Laura Forsberg, Worlds Beyond: Miniatures and Victorian Fiction

Laura Forsberg, Worlds Beyond: Miniatures and Victorian Fiction (New Haven & London: Yale University Press, 2021) 284 pp. $40.00 ISBN: 9780300233810

As part and parcel of Victorian material culture, miniatures proliferated in the nineteenth century, appearing in diverse forms. Miniatures portraits, fairy-like microscopic organisms, mass-produced dollhouses or miniature books all suggested an interest in smaller scales. Worlds Beyond: Miniatures and Victorian Fiction captures the Victorians’ fascination with the miniature. Forsberg’s book, however, does not analyse that much the relationship between miniatures and Victorian fiction, as readers may first have been inclined to believe, but focuses rather on miniatures in British culture, including fiction, in the period from 1830 to the end of the century. The study draws upon expected secondary criticism, such as Gaston Bachelard’s The Poetics of Space (1957), Susan Stewart’s On Longing. Narratives of the Miniature, the Gigantic, the Souvenir, the Collection (1984) and John Mack’s The Art of Small Things (2007), and the book is divided into four unequal parts and seven chapters. The first part looks at the association between miniatures and art; the second focuses on science; the third on childhood and the fourth on miniature books and the history of the book. The originality of the book, it is claimed, stems from its bringing together multiple forms of Victorian miniaturisation, here studied across disciplinary divides.

In Chapter 1, Forsberg examines Victorian portrait miniatures. She follows the uses and evolution of miniatures from the middle of the sixteenth to the nineteenth century. Despite the rise of photography, portrait miniatures endured, featuring even in photographs. The close connections between the two modes of representation Forsberg outlines are interesting: portrait miniatures continued to be used and were sometimes modelled after photographs, while the latter were at times coloured, as if by painters. Chapter 2 explores more specifically the fictional uses of such miniatures, in particular the way in which they enabled writers (not all of them Victorian) to connect the past and the future. Looking at miniatures in fiction, from Jane Austen to George Eliot, Forsberg points out the associations of miniature portraits with romantic attachments and secrets of the past. The number of works mentioned – 47 – is impressive, making the chapter even more relevant as it seems to match the agenda of the book’s subtitle.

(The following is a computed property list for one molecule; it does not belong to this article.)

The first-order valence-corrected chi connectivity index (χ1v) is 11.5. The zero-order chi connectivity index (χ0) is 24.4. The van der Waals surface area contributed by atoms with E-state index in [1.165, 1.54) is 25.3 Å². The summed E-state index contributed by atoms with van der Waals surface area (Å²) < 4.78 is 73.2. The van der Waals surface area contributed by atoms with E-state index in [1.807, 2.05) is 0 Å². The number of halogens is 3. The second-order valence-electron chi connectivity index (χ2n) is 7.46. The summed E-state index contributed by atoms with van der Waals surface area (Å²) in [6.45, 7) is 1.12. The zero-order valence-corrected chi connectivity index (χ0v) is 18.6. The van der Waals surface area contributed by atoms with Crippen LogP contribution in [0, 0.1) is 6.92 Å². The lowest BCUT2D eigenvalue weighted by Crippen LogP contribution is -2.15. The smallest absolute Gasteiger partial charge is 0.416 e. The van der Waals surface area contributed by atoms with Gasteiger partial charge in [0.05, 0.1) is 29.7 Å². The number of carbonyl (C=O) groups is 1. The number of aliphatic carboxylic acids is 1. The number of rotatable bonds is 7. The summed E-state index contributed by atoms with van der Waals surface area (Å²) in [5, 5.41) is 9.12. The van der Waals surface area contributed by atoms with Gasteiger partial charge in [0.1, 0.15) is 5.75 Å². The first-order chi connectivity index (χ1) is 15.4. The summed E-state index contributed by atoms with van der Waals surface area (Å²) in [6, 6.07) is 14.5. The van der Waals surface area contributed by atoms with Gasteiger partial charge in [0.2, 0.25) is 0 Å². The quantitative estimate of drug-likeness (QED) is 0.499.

Part 2 then turns towards science and microscopic observation, recalling how the microscope changed the Victorians’ visual perception of the world. As microscopes became increasingly affordable, they opened up the illusory, fairy-like realm of microscopic organisms, shaping marvellous worlds which blurred the boundaries between science and the imagination, ‘reveal[ing] in nature a repository of enchantment that far exceeded the enchanting fancies of fiction’ (86). As Forsberg tells us, moreover, the microscope ‘provided the dominant lens through which to think about alternative scales’ (86) in the Victorian period. However, rather than foregrounding its power to disclose what was invisible to the naked eye, such technology often hinted as well at what remained unknown and mysterious. Forsberg then looks at several Victorian popular science books on microscopy, from Agnes Catlow’s to P. H. Gosse’s works, in Chapter 3, showing how microscopic observation and research were aligned with forms of fairy enchantment. As argued in Chapter 4, indeed, Victorian fairies were often seen as minute creatures disclosed by powerful lenses. In Victorian fairy painting, fiction and popular science alike, Forsberg contends, the analogy between fairies and microorganism was often sustained, as when Kipling’s fairies ‘function like germs, bringing disease to the human inhabitants of the region’ (122), or in Charles Kingsley’s The Water-Babies; A Fairy-Tale for a Land Baby (1863). Mechanistic explanations of fairy people were legion, Forsberg writes, at times appearing unaware of previous and extensive studies of Victorian fairies, mentioning only very briefly once Carole Silver’s Strange and Secret Peoples: Fairies and Victorian Consciousness (1999) and Nicola Bown’s Fairies in Nineteenth-Century Art and Literature (2001), and surprisingly not referring at all to more recent studies of Victorian fairies and/in popular science, such as Melanie Keene’s Science in Wonderland: The Scientific Fairy Tales of Victorian Britain (2015), among others.